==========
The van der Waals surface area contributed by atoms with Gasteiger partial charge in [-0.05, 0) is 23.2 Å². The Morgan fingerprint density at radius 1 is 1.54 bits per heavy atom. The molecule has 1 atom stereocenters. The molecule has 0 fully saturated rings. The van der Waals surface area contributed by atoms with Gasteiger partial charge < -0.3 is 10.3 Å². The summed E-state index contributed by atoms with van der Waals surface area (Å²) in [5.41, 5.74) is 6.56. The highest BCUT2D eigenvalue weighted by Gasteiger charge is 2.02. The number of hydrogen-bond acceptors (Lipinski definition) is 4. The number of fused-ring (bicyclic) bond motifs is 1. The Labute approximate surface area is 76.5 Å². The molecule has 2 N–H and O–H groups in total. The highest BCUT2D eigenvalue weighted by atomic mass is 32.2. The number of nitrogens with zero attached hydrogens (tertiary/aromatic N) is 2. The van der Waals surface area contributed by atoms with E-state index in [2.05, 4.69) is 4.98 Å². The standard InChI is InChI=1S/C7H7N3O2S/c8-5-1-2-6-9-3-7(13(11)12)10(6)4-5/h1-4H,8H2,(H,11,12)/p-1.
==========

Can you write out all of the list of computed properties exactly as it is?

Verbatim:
The van der Waals surface area contributed by atoms with Gasteiger partial charge in [-0.05, 0) is 23.2 Å². The Morgan fingerprint density at radius 1 is 1.54 bits per heavy atom. The molecule has 1 atom stereocenters. The molecule has 0 fully saturated rings. The van der Waals surface area contributed by atoms with Gasteiger partial charge < -0.3 is 10.3 Å². The summed E-state index contributed by atoms with van der Waals surface area (Å²) in [5.41, 5.74) is 6.56. The highest BCUT2D eigenvalue weighted by Gasteiger charge is 2.02. The number of hydrogen-bond acceptors (Lipinski definition) is 4. The number of fused-ring (bicyclic) bond motifs is 1. The Labute approximate surface area is 76.5 Å². The molecule has 2 N–H and O–H groups in total. The highest BCUT2D eigenvalue weighted by atomic mass is 32.2. The number of nitrogens with zero attached hydrogens (tertiary/aromatic N) is 2. The van der Waals surface area contributed by atoms with E-state index in [2.05, 4.69) is 4.98 Å². The standard InChI is InChI=1S/C7H7N3O2S/c8-5-1-2-6-9-3-7(13(11)12)10(6)4-5/h1-4H,8H2,(H,11,12)/p-1.